BK Magazine BK Business
Posted by Jan Stringer, Founder and Pres. , PerfectCustomers, Inc. .
Jan H. Stringer, Speaker, Coach and Author of Attracting Perfect Customers and BEE-ing Attraction.
“Simplicity, order, harmony, beauty, and joy-All the other principles that can transform your life will not blossom and flourish without gratitude.”-Sarah Ban Breathnach, Simple Abundance.
While a vice president of sales for a telecommunications company, I learned the importance of expressing acknowledgment and gratitude, even when there did not seem to be anything to acknowledge.
One constant issue that confronted our team was the long sales cycle in our business. It took many phone calls, action steps, letters, appointments, proposals, and negotiation conversations to close a sale. Through that process, I could see the excitement of each salesperson diminishing as the cycle extended over several months. It was easy to feel as if we weren’t achieving any results.
I am a strong proponent of the concept that we create our realities with our perceptions-to change our realities all we have to do is change our perceptions-and we change our perceptions by expressing gratitude for what we have received instead of focusing on what we are lacking. So, I decided to create an atmosphere of accomplishment by implementing a monthly meeting to share self-acknowledgments.
The first meeting began with a heavy feeling in the air. The heaviness was caused by the burden that the salespeople were carrying due to the dissatisfaction they felt with their results.
The purpose of the meeting was for each person to share about what they did and did not accomplish. Then each person was acknowledged by their fellow team members for something that was noteworthy. Most of the time, the accomplishment was NOT a sale. A typical acknowledgment might be “I would like to acknowledge how you always have a smile on your face and how you always keep the team laughing.”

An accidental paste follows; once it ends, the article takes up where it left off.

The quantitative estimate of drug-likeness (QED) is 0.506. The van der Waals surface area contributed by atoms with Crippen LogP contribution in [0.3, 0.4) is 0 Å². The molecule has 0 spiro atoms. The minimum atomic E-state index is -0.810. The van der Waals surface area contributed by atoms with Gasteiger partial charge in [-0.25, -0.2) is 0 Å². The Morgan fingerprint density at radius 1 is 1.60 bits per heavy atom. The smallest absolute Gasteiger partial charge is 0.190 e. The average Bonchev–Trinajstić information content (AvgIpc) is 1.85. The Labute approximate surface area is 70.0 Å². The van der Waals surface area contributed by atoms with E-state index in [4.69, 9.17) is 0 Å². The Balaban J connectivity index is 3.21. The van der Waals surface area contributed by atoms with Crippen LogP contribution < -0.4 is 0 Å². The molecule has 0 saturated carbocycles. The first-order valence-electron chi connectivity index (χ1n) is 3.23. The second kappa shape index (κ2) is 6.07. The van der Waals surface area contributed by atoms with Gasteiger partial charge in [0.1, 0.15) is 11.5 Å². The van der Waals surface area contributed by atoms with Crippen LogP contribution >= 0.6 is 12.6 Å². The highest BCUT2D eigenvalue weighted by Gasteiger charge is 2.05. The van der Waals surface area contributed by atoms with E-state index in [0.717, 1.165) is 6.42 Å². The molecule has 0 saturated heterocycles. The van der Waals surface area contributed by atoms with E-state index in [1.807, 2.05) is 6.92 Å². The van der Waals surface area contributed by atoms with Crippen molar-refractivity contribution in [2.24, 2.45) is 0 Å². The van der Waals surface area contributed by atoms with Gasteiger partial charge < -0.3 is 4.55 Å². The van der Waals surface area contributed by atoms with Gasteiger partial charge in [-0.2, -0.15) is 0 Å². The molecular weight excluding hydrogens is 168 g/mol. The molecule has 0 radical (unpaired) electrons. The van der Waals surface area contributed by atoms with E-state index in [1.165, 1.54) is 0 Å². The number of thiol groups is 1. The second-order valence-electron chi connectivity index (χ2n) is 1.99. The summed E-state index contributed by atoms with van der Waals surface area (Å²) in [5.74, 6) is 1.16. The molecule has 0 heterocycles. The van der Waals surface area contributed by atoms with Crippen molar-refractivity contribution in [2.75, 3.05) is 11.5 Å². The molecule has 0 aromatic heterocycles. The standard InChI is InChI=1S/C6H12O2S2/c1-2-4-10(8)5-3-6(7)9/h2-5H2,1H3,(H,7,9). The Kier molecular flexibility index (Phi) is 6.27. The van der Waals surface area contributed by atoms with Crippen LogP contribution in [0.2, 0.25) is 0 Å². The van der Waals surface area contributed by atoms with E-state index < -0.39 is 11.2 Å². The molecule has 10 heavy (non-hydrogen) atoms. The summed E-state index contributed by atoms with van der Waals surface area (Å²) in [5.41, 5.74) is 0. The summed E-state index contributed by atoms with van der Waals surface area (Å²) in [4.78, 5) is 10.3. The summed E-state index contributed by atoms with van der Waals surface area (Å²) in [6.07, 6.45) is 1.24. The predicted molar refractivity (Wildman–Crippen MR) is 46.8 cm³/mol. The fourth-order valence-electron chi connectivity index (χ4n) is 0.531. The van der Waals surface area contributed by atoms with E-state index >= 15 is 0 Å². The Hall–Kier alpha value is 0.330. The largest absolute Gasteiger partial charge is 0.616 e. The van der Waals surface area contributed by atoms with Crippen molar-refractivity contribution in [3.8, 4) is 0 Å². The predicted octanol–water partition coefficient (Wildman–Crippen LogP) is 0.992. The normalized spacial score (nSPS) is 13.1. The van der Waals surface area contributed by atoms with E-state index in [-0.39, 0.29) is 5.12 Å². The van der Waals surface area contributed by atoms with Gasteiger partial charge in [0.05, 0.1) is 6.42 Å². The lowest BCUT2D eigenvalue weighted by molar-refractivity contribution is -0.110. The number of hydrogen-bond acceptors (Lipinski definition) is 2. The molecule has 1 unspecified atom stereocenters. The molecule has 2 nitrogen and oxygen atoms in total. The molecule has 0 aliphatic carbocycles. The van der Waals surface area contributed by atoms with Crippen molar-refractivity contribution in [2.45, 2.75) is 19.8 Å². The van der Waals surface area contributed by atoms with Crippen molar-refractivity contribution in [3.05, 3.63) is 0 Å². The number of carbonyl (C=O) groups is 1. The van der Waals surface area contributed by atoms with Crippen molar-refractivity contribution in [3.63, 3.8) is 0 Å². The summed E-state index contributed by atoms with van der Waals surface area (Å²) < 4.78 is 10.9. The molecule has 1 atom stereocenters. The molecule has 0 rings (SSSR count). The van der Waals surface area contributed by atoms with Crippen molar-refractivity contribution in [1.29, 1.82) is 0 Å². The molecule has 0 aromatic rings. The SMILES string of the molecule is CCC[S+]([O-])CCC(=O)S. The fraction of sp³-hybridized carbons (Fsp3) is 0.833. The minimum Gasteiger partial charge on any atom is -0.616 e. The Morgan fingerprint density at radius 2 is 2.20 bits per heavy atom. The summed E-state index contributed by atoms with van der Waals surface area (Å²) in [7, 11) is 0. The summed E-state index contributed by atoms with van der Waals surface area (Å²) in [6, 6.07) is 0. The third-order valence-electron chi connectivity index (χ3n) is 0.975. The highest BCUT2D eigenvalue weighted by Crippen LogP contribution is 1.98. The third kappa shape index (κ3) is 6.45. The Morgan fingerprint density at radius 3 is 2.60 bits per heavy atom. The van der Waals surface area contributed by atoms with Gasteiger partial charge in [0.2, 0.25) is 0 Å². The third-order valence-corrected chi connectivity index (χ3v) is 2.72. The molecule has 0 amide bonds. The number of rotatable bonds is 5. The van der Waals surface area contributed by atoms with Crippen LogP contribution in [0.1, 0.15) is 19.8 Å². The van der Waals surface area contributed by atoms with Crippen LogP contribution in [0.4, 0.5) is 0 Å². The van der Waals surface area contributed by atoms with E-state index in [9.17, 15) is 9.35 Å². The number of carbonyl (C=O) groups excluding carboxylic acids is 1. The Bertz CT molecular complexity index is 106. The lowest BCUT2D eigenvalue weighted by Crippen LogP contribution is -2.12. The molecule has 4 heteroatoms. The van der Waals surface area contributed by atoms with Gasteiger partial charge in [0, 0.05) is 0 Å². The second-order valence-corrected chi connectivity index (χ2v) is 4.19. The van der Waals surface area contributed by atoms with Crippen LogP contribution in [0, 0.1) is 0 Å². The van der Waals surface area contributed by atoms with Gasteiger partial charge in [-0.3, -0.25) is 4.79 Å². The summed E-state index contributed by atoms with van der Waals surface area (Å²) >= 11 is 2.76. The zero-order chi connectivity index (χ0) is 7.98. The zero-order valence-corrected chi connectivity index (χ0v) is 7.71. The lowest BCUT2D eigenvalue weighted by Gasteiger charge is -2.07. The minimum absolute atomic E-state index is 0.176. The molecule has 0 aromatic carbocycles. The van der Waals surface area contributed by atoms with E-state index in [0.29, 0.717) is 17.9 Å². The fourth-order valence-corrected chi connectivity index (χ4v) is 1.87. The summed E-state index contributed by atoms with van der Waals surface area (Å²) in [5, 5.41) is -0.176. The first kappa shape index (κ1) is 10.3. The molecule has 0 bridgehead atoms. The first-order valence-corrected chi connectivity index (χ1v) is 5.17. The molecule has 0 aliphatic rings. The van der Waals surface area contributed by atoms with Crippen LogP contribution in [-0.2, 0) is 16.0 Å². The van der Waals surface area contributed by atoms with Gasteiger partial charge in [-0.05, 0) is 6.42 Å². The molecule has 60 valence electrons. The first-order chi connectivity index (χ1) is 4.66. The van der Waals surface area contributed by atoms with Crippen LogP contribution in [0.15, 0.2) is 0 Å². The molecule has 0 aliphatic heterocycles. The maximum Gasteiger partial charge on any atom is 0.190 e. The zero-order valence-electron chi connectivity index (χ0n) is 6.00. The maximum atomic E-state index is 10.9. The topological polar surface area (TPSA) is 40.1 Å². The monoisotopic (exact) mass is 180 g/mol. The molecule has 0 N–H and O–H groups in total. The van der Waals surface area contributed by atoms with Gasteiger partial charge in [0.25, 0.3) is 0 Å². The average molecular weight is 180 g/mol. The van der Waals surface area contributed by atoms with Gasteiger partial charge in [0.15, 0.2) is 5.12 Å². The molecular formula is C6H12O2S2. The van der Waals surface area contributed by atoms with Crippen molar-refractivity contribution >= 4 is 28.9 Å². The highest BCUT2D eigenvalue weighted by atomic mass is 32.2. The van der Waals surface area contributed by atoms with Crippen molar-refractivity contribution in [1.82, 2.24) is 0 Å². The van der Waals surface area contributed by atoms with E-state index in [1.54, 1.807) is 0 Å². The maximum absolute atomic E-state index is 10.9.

At the end of each meeting, the whole team, including and especially me, was much lighter and happier. Every person had the opportunity to clear the air, to restore their self-esteem, and to regain what was lost along the way during the sales process. This was worth the time and energy expended a million times over.
The ultimate benefit for the company was that people kept playing the sales game-even when they didn’t produce the results they were expecting or hoping to produce. In addition, they played the sales game longer and more effectively. Most importantly, they didn’t carry over the failures of the last month into the next month.
If you would like to create your own atmosphere of accomplishment and self-acknowledgment, I recommend that each person on your team:
I invite you to stop for a moment and begin now creating an atmosphere of accomplishment and self-acknowledgment for yourself and your team.
Jan Stringer is central executive officer, PerfectCustomers, Inc. and coauthor of Attracting Perfect Customers (Berrett-Koehler, 2001). To learn more, go to: www.perfectcustomers.com.